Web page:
The goal is to fade back and eliminate the tactile support, as continued practice leads to kinesthetic learning that overcomes the apraxia. (Think of the learning involved in developing the body-sense that keeps a bicyclist in balance.)

It's very much in the individual's interest to be able to type without tactile support, because with increasing independence in life-activities s/he will be in situations in which s/he'll need to be able to communicate spontaneously and without someone available to provide tactile support.

I was at the AutCom conference in Edmonton.

Many, if not most, of the folks there who were communicating via keyboard were doing so without tactile support, at least some of the time. Others were doing so with really minimal tactile input, such as constant pressure on a shoulder.

FC was misrepresented as some sort of "miracle cure" in the 1990s -- and then completely trashed on that basis.

It is *not* a "miracle cure". It is not even a miracle. It won't enable an individual without literacy to use an alphabetic keyboard meaningfully. It won't enable an individual without receptive verbal ability (the ability to understand *others'* speech) to communicate with other people who are using speech.

All it is, properly understood, is a means of overcoming specific apraxic barriers. In individuals with literacy and receptive speech, this enables interactive communication via keyboard.
I am the carer of a young girl who communicates by facilitation. She is constantly validated as being the author of her work. This occurs by questions being asked to her and then they facilitate her for the answers. The answers are not known to the facilitator. The facilitator needs to have been taught by an instructor and follow best practice. Some facilitators do not always match up well with the FC user and answers can be very different. I personally believe not all can communicate this way and there are many other types of communications. I know it is not the same but how do children/adults who cannot talk/communicate, self care or show signs of reading play a piano without being ever taught and do not even use music sheets. There are many things in this life that do not have a simple answer and cause doubt. It is a good thing that the psyhiatric world themselves changed due to the different theories on many mental health issues. The ones who first started to question practices in treatment would have faced much doubt. And like persons who use facilitation it is a constant battle to prove themselves and bring about changes. The veiw of autism has changed a lot over the years and many documented cases support that facilitation is one way that some not all can communicate. I just ask for people to have an open mind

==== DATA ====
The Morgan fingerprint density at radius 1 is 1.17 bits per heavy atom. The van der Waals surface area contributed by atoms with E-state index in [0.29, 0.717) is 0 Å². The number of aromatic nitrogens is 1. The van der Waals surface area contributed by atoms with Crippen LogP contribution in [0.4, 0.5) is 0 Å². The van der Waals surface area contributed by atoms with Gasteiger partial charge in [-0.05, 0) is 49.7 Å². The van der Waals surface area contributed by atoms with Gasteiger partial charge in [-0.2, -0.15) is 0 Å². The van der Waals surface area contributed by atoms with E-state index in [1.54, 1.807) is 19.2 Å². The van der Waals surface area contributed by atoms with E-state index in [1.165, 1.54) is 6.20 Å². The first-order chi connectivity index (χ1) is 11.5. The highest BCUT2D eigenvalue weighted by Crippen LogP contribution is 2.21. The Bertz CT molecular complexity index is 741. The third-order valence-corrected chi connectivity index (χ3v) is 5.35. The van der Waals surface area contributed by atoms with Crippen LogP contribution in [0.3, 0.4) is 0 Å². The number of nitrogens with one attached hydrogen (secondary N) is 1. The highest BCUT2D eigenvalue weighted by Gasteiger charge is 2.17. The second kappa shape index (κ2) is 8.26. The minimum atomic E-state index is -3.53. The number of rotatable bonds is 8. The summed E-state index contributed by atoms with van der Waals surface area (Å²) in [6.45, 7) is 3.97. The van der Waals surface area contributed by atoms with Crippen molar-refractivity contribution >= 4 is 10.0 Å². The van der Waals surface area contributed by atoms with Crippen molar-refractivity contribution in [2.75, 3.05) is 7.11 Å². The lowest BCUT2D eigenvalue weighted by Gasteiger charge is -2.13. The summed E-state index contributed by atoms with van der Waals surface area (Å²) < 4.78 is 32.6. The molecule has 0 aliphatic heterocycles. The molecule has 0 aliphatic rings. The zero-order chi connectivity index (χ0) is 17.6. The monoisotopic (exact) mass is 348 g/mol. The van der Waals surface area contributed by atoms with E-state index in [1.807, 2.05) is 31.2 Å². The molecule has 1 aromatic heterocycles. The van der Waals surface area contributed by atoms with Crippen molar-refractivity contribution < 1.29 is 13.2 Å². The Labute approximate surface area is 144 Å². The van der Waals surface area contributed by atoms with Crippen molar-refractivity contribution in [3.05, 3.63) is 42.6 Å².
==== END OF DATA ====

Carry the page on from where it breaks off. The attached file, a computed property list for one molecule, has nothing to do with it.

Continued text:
Interesting. I also know of a woman who was abused and testified at court using FC. The court threw out the case stating that FC was not reliable. Turns out, the father later confessed to abuse. Today, that girl does not have access to any device. Just think about what she might have to say.

It's not just about FC. Not all people require the same levels of prompting -- certainly there are so many autisitc individuals who type independently now, but who had to learn HOW to communicate using it.
I hope your program will not be about just FC. I hope it will about autistic people who are not heard, period, by people who don't care to listen to their struggles.